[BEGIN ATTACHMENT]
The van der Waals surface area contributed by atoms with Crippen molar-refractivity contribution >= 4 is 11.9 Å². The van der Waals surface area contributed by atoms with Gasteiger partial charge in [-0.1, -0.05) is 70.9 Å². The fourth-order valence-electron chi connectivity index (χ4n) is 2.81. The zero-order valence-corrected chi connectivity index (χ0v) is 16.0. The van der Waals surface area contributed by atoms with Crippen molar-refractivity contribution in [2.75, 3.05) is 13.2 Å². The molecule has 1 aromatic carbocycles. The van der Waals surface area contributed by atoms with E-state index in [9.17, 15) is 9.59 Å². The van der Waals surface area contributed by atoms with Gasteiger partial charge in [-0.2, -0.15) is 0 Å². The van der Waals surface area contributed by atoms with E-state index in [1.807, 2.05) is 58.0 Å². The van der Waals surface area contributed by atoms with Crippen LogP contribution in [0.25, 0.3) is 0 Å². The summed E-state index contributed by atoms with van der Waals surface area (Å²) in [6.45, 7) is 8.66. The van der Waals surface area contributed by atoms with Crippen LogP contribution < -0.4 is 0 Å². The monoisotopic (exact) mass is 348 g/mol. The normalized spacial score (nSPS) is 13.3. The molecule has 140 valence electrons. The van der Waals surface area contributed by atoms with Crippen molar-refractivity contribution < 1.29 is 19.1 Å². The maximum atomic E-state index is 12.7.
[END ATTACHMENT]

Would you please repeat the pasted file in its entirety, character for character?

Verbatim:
The van der Waals surface area contributed by atoms with Crippen molar-refractivity contribution >= 4 is 11.9 Å². The van der Waals surface area contributed by atoms with Gasteiger partial charge in [-0.1, -0.05) is 70.9 Å². The fourth-order valence-electron chi connectivity index (χ4n) is 2.81. The zero-order valence-corrected chi connectivity index (χ0v) is 16.0. The van der Waals surface area contributed by atoms with Crippen molar-refractivity contribution in [2.75, 3.05) is 13.2 Å². The molecule has 1 aromatic carbocycles. The van der Waals surface area contributed by atoms with E-state index in [9.17, 15) is 9.59 Å². The van der Waals surface area contributed by atoms with Gasteiger partial charge in [-0.2, -0.15) is 0 Å². The van der Waals surface area contributed by atoms with E-state index in [1.807, 2.05) is 58.0 Å². The van der Waals surface area contributed by atoms with Crippen LogP contribution in [0.25, 0.3) is 0 Å². The summed E-state index contributed by atoms with van der Waals surface area (Å²) in [6.45, 7) is 8.66. The van der Waals surface area contributed by atoms with Crippen LogP contribution < -0.4 is 0 Å². The monoisotopic (exact) mass is 348 g/mol. The normalized spacial score (nSPS) is 13.3. The molecule has 140 valence electrons. The van der Waals surface area contributed by atoms with Crippen molar-refractivity contribution < 1.29 is 19.1 Å². The maximum atomic E-state index is 12.7.